Originally published in 1994, the late Keith F. Otterbein’s scholarship had followed an overall design since 1962, when he began conducting comparative studies of warfare using both ethnographic and cross-cultural methods. Through a conceptual framework derived from systems theory, he made signal contributions to our understanding of the role of warfare in human social evolution. He formulated a Fraternal Interest Group theory, utilizing it to explain not only feuding and warfare but also rape and capital punishment. Believing that armed combat is learned behaviour, he posed questions about its learning process that had yet to be answered. He acted as a major synthesizer of the growing literature on warfare and led attempts among anthropologists to apply their knowledge of war and peace to current events. This volume will serve both as a useful introduction to the anthropology of war and as a needed compendium of Professor Otterbein’s ideas.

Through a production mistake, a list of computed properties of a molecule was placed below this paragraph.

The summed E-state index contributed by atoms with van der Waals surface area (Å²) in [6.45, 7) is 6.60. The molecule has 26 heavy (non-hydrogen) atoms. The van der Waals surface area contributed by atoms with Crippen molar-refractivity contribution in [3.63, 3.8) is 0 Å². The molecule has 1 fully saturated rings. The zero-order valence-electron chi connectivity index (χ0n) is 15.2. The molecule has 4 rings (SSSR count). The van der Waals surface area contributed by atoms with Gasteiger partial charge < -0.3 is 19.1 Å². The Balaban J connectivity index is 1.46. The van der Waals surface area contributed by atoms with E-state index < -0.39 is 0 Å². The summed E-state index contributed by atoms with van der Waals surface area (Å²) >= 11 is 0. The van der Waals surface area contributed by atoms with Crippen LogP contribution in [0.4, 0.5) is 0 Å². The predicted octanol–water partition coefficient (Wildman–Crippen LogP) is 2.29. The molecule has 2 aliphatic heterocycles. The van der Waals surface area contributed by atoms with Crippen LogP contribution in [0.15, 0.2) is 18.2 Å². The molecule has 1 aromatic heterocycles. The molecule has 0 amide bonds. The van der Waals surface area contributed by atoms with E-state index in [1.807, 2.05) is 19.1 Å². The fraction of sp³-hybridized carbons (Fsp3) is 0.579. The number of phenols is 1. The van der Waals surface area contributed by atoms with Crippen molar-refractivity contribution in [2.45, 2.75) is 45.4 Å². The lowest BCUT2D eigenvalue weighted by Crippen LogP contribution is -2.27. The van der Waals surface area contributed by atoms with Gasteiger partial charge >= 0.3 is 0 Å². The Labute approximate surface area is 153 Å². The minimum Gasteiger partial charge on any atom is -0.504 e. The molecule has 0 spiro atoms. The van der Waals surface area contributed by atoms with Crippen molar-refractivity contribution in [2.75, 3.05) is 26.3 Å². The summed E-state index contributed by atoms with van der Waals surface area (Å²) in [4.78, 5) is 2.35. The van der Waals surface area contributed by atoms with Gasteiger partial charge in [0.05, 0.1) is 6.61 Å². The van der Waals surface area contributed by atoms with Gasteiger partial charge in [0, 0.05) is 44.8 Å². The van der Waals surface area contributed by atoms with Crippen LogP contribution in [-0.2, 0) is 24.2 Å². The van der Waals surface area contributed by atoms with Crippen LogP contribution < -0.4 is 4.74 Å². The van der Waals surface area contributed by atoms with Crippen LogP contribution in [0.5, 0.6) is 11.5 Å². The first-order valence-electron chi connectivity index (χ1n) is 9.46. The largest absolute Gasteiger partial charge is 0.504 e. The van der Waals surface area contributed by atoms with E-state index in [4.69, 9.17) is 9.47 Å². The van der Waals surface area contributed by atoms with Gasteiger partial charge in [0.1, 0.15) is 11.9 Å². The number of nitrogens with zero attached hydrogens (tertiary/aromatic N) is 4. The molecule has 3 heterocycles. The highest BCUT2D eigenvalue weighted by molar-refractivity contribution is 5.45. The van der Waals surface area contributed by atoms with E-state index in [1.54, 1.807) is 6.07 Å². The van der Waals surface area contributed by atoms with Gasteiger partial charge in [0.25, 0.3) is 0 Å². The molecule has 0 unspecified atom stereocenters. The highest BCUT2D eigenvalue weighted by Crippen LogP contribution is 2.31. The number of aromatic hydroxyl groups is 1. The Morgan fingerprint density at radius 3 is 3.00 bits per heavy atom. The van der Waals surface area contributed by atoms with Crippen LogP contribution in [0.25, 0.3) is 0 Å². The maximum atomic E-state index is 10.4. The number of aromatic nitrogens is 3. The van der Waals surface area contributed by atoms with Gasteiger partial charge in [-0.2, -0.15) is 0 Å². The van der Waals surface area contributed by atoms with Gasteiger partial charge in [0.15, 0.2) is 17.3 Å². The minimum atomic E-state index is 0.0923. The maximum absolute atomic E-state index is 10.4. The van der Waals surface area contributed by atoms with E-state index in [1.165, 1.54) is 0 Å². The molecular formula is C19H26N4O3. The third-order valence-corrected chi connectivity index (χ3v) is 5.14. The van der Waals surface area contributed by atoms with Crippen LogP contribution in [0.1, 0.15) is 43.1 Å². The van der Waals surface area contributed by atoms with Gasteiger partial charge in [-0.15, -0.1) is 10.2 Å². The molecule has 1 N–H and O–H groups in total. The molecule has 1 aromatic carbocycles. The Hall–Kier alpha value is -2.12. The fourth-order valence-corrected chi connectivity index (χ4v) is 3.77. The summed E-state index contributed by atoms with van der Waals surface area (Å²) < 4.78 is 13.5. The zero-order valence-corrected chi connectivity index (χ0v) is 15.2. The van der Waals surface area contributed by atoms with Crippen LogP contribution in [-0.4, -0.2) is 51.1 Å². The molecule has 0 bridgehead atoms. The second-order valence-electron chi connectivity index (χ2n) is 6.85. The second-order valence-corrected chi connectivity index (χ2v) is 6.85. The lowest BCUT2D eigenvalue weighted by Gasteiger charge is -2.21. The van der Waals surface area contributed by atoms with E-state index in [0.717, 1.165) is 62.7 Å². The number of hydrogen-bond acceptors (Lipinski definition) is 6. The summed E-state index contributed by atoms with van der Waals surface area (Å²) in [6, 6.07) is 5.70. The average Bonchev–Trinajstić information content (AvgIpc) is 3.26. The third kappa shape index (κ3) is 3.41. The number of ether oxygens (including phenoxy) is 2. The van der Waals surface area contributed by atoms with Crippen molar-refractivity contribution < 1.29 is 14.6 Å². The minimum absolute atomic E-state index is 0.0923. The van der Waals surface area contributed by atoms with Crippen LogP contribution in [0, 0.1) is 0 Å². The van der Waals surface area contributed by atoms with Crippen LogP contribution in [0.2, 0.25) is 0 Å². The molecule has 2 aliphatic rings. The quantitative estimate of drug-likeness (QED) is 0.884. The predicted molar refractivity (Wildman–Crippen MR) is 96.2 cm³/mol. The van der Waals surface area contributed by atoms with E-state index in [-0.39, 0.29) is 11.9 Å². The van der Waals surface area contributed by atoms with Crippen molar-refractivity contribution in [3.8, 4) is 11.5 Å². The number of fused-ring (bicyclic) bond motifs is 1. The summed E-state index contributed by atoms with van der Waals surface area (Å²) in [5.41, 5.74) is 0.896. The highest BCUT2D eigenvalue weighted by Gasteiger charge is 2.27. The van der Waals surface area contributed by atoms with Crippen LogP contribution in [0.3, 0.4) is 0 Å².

Table of Contents
Foreword. Acknowledgements. Preface. The Evolution of War 1. Why the Iroquois Won: An Analysis of Iroquois Military Tactics 2. Huron vs. Iroquois: A Case Study in Inter-Tribal Warfare 3. The Evolution of Zulu Warfare 4. The Evolution of War (Selections) Fraternal Interest Group Theory 5. Higi Armed Combat 6. Cross-Cultural Studies of Armed Combat 7. A Cross-Cultural Study of Rape 8. Feuding – Dispute Resolution or Dispute Continuation? 9. Confrontation Theory: Capital Punishment in Tribes Overviews 10. The Anthropology of War 11. Convergence in the Anthropological Study of Warfare 12. The Dilemma of Disarming 13. A Unified Theory of Feuding and Warfare. Index.
Keith F. Otterbein